BANGKOK – An anti-corruption activist has called for a legal investigation into the junta-appointed lawmakers who used the state budget to employ relatives as personal aides.
A report published by investigative news site, Isra News, revealed that 57 lawmakers in the 220-member National Legislative Assembly (NLA) have hired their own spouses, siblings, children, and cousins as staff. Salaries for the aides range from 15,000 – 24,000 baht per month.
Leading members of the military government, including Prime Minister and junta chairman Gen. Prayuth Chan-ocha, defended the practice last week, insisting that it is not against the law.
Srisuwan Janya submitted a letter to the National Anti-Corruption Commission (NACC) urging the agency to investigate the junta-appointed lawmakers who used the state budget to employ relatives as personal aides, 3 March 2015.
Today, anti-corruption activist Srisuwan Janya submitted a letter to the National Anti-Corruption Commission (NACC) urging the agency to prosecute the 57 lawmakers for “abuse of power.”
Srisuwan, who is also known for his environmental activism, argued that nepotism is illegal under several laws, such as the 1999 Act of Counter Corruption and the 2008 code of ethical conduct for holders of political office.
“The laws I have cited in my letter to the NACC clearly state that you cannot hire your relatives,” Srisuwan told reporters. “I am confused to see Gen. Prayuth Chan-ocha saying that it’s not illegal. I’m surprised. I wonder how much the Prime Minister understands the laws.”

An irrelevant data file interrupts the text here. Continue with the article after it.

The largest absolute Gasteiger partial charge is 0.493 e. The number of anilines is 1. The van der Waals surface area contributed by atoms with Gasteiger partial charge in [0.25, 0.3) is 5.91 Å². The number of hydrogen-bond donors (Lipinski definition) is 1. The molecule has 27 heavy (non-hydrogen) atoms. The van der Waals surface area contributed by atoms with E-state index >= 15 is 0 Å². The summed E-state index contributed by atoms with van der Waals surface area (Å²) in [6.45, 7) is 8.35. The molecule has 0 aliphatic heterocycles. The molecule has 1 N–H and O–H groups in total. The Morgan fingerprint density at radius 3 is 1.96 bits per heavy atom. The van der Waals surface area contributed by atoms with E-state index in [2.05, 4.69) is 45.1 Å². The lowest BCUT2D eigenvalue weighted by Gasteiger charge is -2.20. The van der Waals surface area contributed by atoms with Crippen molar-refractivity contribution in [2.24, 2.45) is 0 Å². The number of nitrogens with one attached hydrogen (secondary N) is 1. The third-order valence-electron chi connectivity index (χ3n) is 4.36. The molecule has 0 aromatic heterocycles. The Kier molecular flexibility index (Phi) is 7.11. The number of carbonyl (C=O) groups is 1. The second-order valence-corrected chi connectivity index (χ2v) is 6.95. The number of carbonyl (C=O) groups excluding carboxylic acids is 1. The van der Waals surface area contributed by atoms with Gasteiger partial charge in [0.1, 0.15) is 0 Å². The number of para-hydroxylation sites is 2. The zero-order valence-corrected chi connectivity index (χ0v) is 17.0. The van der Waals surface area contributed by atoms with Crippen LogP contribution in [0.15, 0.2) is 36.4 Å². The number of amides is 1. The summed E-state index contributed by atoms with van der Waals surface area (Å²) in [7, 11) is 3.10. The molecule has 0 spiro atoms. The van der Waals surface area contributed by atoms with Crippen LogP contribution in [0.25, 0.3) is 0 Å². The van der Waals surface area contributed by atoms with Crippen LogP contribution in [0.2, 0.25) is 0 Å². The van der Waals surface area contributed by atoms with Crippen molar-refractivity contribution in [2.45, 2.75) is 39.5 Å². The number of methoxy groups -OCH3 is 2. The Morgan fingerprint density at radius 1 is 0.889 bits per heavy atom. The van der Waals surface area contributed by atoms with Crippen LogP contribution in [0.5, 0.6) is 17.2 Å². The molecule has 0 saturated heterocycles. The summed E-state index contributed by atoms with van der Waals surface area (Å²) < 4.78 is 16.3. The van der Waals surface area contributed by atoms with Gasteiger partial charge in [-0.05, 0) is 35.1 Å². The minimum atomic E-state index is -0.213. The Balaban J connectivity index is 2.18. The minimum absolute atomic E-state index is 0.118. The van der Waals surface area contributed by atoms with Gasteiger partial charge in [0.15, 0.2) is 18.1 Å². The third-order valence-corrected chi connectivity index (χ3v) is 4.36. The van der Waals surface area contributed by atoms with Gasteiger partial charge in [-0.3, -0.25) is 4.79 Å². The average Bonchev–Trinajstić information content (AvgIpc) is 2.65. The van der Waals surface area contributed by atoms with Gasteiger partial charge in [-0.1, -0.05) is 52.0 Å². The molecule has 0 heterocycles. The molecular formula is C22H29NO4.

Srisuwan urged the NLA to immediately convene a committee to investigate the matter. If the legislators are found to have breached the law, the NACC should prosecute them in court and force them to return the salaries of their relatives to the state, the activist said.
Asked whether the relatives should resign from their posts as legislative aides, Srisuwan said each person should think for themselves and decide what is appropriate. He also questioned the sincerity of the junta’s national reform effort and stated commitment to rooting out corruption.
“The excuse of reform is just an excuse. It doesn’t reflect the reality that has been obvious to the society. It’s just scratching each other’s back, relying on each other to enter positions of power by many excuses,” Srisuwan said. “The fact is: they are no different than the old politicians in the past, who entered positions of power to break the laws and do corruption. So, I ask, how could the people have confidence in the reform of the country?”
Last year, Srisuwan successfully petitioned the NACC to investigate the military government’s purchase of unusually expensive audio and visual equipment for the Cabinet conference room. The NACC announced last week that ten officials from the Department of Public Works will be investigated in connection with the purchase. Top leaders like Gen. Prayuth Chan-ocha however, will be spared.
Srisuwan also petitioned the Election Commission in December 2013 to investigate then-Prime Minister Yingluck for allegedly using official trips to canvas for votes in rural Thailand. The EC accepted the case and is expected to announce a verdict this April.